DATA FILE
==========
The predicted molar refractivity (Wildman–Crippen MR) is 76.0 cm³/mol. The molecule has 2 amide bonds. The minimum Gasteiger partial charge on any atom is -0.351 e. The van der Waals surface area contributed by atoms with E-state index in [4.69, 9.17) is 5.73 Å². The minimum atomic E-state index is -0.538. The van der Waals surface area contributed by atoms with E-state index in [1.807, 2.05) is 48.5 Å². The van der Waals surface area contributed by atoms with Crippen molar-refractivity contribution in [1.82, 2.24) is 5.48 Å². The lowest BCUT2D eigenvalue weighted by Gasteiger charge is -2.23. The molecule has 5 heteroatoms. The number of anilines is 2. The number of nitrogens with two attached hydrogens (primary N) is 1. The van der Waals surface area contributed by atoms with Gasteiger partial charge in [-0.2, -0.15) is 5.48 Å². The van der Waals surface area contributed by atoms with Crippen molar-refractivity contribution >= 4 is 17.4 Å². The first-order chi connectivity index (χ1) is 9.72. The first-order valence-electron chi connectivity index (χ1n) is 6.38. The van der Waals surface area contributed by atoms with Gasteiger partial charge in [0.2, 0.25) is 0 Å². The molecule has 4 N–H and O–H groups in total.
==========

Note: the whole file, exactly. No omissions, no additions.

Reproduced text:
The predicted molar refractivity (Wildman–Crippen MR) is 76.0 cm³/mol. The molecule has 2 amide bonds. The minimum Gasteiger partial charge on any atom is -0.351 e. The van der Waals surface area contributed by atoms with E-state index in [4.69, 9.17) is 5.73 Å². The minimum atomic E-state index is -0.538. The van der Waals surface area contributed by atoms with E-state index in [1.807, 2.05) is 48.5 Å². The van der Waals surface area contributed by atoms with Crippen molar-refractivity contribution in [1.82, 2.24) is 5.48 Å². The lowest BCUT2D eigenvalue weighted by Gasteiger charge is -2.23. The molecule has 5 heteroatoms. The number of anilines is 2. The number of nitrogens with two attached hydrogens (primary N) is 1. The van der Waals surface area contributed by atoms with Gasteiger partial charge in [-0.2, -0.15) is 5.48 Å². The van der Waals surface area contributed by atoms with Crippen molar-refractivity contribution >= 4 is 17.4 Å². The first-order chi connectivity index (χ1) is 9.72. The first-order valence-electron chi connectivity index (χ1n) is 6.38. The van der Waals surface area contributed by atoms with Gasteiger partial charge in [0.2, 0.25) is 0 Å². The molecule has 4 N–H and O–H groups in total.